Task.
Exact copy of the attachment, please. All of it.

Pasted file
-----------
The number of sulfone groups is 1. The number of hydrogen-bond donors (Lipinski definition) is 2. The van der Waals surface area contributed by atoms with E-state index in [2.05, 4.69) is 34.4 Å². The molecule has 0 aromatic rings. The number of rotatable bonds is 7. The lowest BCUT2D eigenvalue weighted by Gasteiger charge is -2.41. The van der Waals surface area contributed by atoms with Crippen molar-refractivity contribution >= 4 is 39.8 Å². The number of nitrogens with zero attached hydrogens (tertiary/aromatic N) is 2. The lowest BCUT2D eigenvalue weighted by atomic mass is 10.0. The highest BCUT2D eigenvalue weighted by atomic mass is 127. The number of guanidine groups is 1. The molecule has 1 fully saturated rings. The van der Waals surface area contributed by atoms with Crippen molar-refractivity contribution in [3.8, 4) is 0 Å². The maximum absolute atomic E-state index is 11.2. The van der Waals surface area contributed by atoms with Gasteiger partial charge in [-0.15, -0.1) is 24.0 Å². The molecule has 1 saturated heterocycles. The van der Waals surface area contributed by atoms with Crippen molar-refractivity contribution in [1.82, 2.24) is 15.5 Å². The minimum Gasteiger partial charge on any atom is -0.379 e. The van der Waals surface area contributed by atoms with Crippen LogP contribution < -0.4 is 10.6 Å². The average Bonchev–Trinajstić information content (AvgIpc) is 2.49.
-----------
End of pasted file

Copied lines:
The number of sulfone groups is 1. The number of hydrogen-bond donors (Lipinski definition) is 2. The van der Waals surface area contributed by atoms with E-state index in [2.05, 4.69) is 34.4 Å². The molecule has 0 aromatic rings. The number of rotatable bonds is 7. The lowest BCUT2D eigenvalue weighted by Gasteiger charge is -2.41. The van der Waals surface area contributed by atoms with Crippen molar-refractivity contribution >= 4 is 39.8 Å². The number of nitrogens with zero attached hydrogens (tertiary/aromatic N) is 2. The lowest BCUT2D eigenvalue weighted by atomic mass is 10.0. The highest BCUT2D eigenvalue weighted by atomic mass is 127. The number of guanidine groups is 1. The molecule has 1 fully saturated rings. The van der Waals surface area contributed by atoms with Crippen molar-refractivity contribution in [3.8, 4) is 0 Å². The maximum absolute atomic E-state index is 11.2. The van der Waals surface area contributed by atoms with Gasteiger partial charge in [-0.15, -0.1) is 24.0 Å². The molecule has 1 saturated heterocycles. The van der Waals surface area contributed by atoms with Crippen molar-refractivity contribution in [1.82, 2.24) is 15.5 Å². The minimum Gasteiger partial charge on any atom is -0.379 e. The van der Waals surface area contributed by atoms with Crippen LogP contribution < -0.4 is 10.6 Å². The average Bonchev–Trinajstić information content (AvgIpc) is 2.49.